· 7 min read · Features

A driving force: HR at Addison Lee


The taxi firm’s first-ever HRD talks self-employment models, global expansion plans, driver diversity and the ‘U’ word

“You can learn everything you need to know about London from this screen.” So says Addison Lee’s HRD Mathew Davies, as he gives me the grand tour of the control room at the company’s HQ in Euston.

It’s a tantalising prospect. The screen resembles a gigantic Excel spreadsheet with names, locations and journey statuses all in mesmerising real time.

“That code tells the computer how high priority someone is,” says Davies, pointing to one column. “So it’ll know Simon Cowell is higher priority than me.” With the possibility of tracking celebs’ movements the screen becomes even more hypnotic.

Equally mesmerising is a second screen awash with thousands of different coloured dots, indicating where each car is at any given moment and its status: empty, in a rank, allocated, on the way, at a pick up, passenger on board, drop in 10, drop in five, on a break, or going home.

Each agent in Addison Lee’s buzzy control room also has these screens at their desk. And there’s a large rolling news screen. “Then our guys can see if there’s an incident somewhere that the computer can’t know about,” says Davies, explaining that this group of around 30 car controllers and car co-ordinators can then intervene to let drivers know and reroute them.

The control room, explains Davies, represents the perfect blend of automation and human skill: “We complete 25,000 jobs a day in London; obviously that can’t be managed manually,” he says.

Just one job gone awry is bad news: “Every one of those jobs matters. If any of those go wrong you can bet your bottom dollar it goes on social media.”

So seamless (a word that crops up a lot in our interview) customer experience is the name of the game. “What we do is logistically challenging, but other people could do it,” explains Davies. “What we do – moving people around – isn’t that hard really, but it’s hard in that you have to do it to a brilliant standard every single day.”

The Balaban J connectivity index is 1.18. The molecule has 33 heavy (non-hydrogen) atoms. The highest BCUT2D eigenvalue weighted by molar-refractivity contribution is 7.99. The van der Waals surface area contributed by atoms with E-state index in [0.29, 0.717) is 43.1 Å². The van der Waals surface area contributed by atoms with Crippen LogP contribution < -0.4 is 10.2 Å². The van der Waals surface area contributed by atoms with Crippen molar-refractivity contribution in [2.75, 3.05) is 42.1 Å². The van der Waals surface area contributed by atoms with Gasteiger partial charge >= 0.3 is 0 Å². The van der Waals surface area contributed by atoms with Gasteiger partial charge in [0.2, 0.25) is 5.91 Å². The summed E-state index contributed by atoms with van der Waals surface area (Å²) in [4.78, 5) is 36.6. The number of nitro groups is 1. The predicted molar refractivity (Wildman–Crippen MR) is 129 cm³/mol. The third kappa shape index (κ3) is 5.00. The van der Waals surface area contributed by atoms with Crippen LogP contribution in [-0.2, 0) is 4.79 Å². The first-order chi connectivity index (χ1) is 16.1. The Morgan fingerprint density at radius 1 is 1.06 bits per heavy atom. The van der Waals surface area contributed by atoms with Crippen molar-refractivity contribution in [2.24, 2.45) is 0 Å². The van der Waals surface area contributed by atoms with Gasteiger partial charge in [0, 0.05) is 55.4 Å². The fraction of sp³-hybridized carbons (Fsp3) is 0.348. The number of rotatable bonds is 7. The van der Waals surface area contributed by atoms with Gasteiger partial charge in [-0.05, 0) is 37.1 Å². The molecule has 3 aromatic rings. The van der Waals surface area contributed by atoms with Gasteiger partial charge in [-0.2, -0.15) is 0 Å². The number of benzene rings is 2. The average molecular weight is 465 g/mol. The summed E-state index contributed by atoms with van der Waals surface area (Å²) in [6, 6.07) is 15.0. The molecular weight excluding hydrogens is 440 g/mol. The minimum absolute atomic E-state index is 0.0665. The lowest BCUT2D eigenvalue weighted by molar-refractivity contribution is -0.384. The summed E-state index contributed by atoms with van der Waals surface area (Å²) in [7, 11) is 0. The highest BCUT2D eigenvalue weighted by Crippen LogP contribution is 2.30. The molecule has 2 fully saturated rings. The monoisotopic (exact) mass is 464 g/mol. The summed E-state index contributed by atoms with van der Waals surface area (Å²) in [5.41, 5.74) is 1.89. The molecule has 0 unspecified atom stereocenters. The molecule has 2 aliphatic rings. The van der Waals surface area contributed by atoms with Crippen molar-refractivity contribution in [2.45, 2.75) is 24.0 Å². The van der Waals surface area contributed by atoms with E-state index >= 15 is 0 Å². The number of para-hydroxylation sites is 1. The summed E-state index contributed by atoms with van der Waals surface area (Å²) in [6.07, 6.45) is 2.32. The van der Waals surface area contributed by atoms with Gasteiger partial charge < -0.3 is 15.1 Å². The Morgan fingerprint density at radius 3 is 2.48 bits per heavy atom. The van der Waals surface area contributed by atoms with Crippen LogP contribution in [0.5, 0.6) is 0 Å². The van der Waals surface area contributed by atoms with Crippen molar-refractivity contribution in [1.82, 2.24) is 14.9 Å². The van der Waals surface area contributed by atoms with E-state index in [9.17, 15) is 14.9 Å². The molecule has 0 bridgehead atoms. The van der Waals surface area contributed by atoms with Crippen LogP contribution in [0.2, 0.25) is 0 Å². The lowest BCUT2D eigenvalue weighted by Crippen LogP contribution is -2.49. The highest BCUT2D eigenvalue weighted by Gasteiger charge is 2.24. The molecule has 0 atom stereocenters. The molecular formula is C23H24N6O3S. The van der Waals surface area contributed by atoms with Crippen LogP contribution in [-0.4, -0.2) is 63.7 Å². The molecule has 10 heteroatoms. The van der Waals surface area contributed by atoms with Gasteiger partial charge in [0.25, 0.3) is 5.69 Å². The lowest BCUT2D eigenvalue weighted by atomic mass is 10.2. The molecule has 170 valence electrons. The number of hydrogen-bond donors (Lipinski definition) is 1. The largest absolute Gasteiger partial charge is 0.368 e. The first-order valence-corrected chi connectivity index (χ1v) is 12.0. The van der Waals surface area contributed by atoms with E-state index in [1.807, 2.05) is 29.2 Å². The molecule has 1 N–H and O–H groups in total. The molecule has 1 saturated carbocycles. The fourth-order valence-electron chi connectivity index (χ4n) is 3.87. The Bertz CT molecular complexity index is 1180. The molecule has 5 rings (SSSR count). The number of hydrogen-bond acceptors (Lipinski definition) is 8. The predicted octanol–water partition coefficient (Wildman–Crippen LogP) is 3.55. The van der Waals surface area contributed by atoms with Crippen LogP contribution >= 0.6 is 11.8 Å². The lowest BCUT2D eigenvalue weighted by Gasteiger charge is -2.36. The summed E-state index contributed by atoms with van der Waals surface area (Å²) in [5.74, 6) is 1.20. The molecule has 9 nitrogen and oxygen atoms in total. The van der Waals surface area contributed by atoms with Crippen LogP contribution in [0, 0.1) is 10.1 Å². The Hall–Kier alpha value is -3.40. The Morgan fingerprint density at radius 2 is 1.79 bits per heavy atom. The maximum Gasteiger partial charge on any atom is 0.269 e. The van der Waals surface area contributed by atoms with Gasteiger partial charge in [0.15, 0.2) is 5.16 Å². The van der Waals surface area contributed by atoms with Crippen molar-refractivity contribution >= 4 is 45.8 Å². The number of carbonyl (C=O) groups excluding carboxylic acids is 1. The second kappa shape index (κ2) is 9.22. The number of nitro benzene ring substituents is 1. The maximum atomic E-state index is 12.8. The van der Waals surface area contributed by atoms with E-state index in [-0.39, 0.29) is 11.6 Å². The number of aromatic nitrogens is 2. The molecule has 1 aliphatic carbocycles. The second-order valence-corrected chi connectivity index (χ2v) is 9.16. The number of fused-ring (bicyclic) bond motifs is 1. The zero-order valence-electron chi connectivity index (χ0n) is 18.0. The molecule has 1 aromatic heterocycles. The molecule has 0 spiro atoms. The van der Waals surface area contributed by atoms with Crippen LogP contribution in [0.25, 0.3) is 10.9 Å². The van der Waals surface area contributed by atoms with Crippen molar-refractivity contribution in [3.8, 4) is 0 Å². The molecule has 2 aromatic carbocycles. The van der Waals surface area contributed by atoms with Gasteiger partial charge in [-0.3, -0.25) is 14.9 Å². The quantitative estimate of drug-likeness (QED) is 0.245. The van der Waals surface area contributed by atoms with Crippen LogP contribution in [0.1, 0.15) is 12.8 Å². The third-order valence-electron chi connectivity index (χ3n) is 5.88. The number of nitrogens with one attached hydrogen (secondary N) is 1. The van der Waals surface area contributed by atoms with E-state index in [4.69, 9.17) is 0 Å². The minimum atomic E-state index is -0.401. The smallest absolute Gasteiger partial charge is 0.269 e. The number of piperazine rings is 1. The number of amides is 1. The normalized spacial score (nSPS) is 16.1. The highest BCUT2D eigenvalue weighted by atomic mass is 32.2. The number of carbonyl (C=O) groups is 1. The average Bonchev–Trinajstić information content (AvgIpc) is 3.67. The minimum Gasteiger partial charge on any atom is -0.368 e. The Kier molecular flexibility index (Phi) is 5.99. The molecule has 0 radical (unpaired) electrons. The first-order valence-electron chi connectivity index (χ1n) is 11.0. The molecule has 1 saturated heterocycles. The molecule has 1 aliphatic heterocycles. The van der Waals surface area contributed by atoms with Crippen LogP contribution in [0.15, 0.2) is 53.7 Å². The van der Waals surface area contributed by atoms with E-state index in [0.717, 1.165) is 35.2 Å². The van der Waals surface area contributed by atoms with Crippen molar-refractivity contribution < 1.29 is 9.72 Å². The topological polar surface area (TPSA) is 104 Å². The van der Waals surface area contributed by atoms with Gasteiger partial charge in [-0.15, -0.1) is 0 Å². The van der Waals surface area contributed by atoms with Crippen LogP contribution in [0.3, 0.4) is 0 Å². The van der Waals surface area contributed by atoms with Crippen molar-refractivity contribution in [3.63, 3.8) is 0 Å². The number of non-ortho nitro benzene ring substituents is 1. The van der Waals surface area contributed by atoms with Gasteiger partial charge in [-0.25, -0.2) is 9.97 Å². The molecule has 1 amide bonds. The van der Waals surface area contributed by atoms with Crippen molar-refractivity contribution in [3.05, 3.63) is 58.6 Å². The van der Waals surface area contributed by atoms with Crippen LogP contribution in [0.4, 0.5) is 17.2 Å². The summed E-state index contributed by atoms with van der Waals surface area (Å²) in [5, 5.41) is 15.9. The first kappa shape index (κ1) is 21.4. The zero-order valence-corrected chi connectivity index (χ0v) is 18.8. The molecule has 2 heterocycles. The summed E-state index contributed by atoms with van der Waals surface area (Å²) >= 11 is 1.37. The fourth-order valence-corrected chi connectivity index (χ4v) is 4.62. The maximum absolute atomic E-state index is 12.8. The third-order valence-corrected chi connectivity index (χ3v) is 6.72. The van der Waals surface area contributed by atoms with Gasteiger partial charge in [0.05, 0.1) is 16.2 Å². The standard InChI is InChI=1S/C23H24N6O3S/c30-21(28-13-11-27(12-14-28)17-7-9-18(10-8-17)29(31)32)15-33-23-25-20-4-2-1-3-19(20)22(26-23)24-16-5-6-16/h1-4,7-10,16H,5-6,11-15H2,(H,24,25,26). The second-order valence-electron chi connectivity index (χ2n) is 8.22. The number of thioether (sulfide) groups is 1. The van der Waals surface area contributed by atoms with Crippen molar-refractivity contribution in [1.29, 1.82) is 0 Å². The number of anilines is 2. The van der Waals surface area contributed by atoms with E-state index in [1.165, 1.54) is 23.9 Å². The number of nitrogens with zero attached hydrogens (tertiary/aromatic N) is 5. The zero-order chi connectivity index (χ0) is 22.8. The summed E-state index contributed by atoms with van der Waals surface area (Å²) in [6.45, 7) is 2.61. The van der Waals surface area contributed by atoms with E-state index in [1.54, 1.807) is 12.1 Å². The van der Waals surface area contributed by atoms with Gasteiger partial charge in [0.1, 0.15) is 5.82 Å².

The human element of ensuring such standards are met is critical. Davies arrived at Addison Lee in February 2017 as the firm’s first HR director. With the business at the cusp of a significant expansion journey – still ongoing – it was high time for some senior-level HR.

The company has come a long way since being founded in 1975. While still by far most active in London – with 5,000 cars here – it also operates across the UK, and will make £400 million in revenue this year. In March 2018 the Addison Lee Group won a contract with Emirates airline to supply executive car services to Manchester, Birmingham and Newcastle airports, meaning its presence in Manchester has now trebled.

It also has its sights firmly set on global expansion. In June 2016 it acquired Tristar, an executive chauffeur business based in London and Boston. In December 2016 it acquired car service provider Flyte Tyme, now re-branded as AL North America. “What we hope to do over the next 18 months is make the US business the same size as the UK business,” reports Davies.

This represents a steep HR challenge. There are 87 vacancies when HR magazine meets Davies, spanning chief marketing officer, customer service advisors to work at Addison Lee’s Peterborough site, software developers for the HQ in London, and driver experience centre staff to work at centres in Hays, Middlesex or Manchester – where drivers go to swap old vehicles, for routine maintenance and for all manner of services to keep them roadworthy.

The last year has been about getting HR up to speed. “We spent the first six months scrubbing, scrapping and updating,” says Davies.

His prior experience in senior HR roles at large corporates including BT and at IT and services company CGI gave him a solid foundation. But it’s been the freedom to move faster and try things out at Addison Lee that’s been particularly rewarding.